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Breastfeeding Moms, You Don’t Want to Miss This!

Updated: Aug 18, 2022

If you’re a new or expecting mom (or partner!) and want to know what to expect in the first few weeks of breastfeeding from an expert, read on! You don’t want to miss this.


Sabrina Barber, Registered Nurse, International Board Certified Lactation Consultant, Childbirth Doula and mama of 2
Sabrina Barber, Registered Nurse, International Board Certified Lactation Consultant, Childbirth Doula and mama of 2

Sabrina Barber is a Registered Nurse, International Board Certified Lactation Consultant and Childbirth Doula with a background in pregnancy, postpartum and pediatric care.


She is also a mother to two children (ages 5 and 2) and experienced significant difficulty with feeding, which fueled her passion to obtain additional training within the lactation support realm.


Her expertise serves families of babies with complex medical histories, oral motor difficulty, tongue ties, and infant food allergies from Orlando, Florida to around the world!


Bonsie is so grateful to Sabrina for sharing her expertise!


Can you tell us a little bit about yourself and why you became a lactation consultant?


My name is Sabrina and I became an International Board Certified Lactation Consultant in 2018. I am a pediatric Registered Nurse with a background in trauma and for the first few years of my career I would see time and time again the life saving effects of human milk. When babies would not tolerate any other food source due to their accident, or they would not respond well to pain medication, nursing was their comfort and nourishment. NICU babies were grown and protected from life threatening infections with their parent's milk and donor milk. So, at the very young age of 23, before I had any children of my own, I decided to embark on my journey to obtain my certification as a lactation consultant. During this time of study I began to have children of my own, which opened my eyes to the true challenges that postpartum families face! Determined to make a difference and be the resource that I NEEDED when I was in the trenches of new motherhood, I worked my way into the prenatal, postpartum and pediatric world. I worked for WIC and Healthy Start as a program specialist director, at one of the largest delivery hospitals in the United States, and now I own my own private practice - Motherly Love Lactation Services - and I am co-owner of Baby BLISS Feeding Collaborative of Central Florida, LLC.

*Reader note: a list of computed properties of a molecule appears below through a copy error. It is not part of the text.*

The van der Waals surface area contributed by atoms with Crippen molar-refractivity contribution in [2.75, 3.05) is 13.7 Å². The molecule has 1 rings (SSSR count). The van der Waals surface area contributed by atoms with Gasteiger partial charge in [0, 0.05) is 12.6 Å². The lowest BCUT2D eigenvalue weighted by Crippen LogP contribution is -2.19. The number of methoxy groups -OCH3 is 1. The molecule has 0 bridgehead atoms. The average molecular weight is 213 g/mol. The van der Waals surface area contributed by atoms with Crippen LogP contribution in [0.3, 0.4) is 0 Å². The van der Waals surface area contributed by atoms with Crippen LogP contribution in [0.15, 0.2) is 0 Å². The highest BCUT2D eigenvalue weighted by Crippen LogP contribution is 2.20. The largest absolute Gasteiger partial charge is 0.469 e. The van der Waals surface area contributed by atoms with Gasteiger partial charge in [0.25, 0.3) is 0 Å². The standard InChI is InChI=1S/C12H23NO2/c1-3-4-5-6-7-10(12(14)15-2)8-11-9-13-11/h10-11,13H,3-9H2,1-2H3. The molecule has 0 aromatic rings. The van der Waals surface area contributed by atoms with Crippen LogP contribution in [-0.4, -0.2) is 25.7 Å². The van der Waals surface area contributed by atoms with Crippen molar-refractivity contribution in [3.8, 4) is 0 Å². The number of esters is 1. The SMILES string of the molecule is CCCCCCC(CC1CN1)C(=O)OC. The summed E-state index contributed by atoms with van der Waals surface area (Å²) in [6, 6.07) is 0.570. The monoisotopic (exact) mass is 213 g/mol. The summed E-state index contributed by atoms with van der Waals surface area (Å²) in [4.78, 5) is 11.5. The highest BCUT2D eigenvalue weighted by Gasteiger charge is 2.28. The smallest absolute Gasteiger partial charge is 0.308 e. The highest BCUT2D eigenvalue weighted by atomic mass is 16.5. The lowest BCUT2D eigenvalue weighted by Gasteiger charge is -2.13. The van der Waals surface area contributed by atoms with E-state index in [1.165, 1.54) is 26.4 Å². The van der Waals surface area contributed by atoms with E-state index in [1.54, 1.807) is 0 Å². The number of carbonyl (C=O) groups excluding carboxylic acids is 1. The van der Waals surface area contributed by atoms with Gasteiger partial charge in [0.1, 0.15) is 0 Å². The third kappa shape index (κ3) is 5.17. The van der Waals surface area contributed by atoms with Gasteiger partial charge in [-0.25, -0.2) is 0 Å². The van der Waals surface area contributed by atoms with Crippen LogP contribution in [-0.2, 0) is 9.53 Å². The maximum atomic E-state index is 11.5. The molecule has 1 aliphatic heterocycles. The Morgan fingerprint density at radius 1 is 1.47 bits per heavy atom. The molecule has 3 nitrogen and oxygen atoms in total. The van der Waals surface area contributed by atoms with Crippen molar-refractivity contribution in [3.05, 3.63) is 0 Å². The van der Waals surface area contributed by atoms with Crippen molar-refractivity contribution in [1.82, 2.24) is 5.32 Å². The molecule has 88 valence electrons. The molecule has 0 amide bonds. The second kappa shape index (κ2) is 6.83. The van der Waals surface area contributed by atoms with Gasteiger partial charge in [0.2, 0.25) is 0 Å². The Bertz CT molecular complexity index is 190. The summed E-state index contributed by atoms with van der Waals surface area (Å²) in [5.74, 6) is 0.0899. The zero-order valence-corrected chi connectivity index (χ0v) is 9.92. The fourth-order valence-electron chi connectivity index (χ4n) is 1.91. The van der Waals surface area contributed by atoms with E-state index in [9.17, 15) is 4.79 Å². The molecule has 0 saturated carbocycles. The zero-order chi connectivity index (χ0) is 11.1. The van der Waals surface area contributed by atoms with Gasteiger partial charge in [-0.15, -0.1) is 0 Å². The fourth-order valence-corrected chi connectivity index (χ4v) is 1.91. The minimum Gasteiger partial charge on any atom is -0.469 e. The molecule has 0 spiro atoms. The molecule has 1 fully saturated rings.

In terms of breastfeeding, what should moms expect within the first few hours of delivery?


The first hour after delivery, also referred to as "the Golden Hour" sets you and your baby up for success in your breastfeeding journey.

After delivery, your baby is placed directly skin to skin on your chest. When left alone, your baby will engage in a series of reflexes that will activate their muscles and sensory system for feeding! Your baby may begin to root, crawl, and search your chest for feeding and may even self-latch! The first feeding provides an outpouring of colostrum due to the hormonal rush of placental delivery. It also lines your baby's GI tract for protection and activates the prolactin receptors in your breast to signal to your body "Baby has arrived!" After this very active time, you and your baby may enter a sleepy phase and rest together after the events of delivery.


In the event that you and your baby are separated, skin to skin can be done with a partner, and you may start to stimulate milk production by hand expression until you and our little one are reunited. Once reunited, your baby should be placed skin to skin on your chest and allow "the Golden Hour" to be re-created!


Why is a good latch so important?


Latch and position is EVERYTHING! When your baby is positioned well for a deep latch, your baby will be comfortable at the breast and receive more milk. The transfer of milk becomes much easier. If the latch is shallow (ie - baby is just latched onto the nipple and not the areola and breast itself), your baby will have to work harder to get their milk. This will result in: longer feedings, less intake, decreased diaper output over time, possible weight gain difficulty. And for the breastfeeding parent (you): sore nipples, possible nipple trauma (cracks, creases, bleeding, bruising, blisters and more).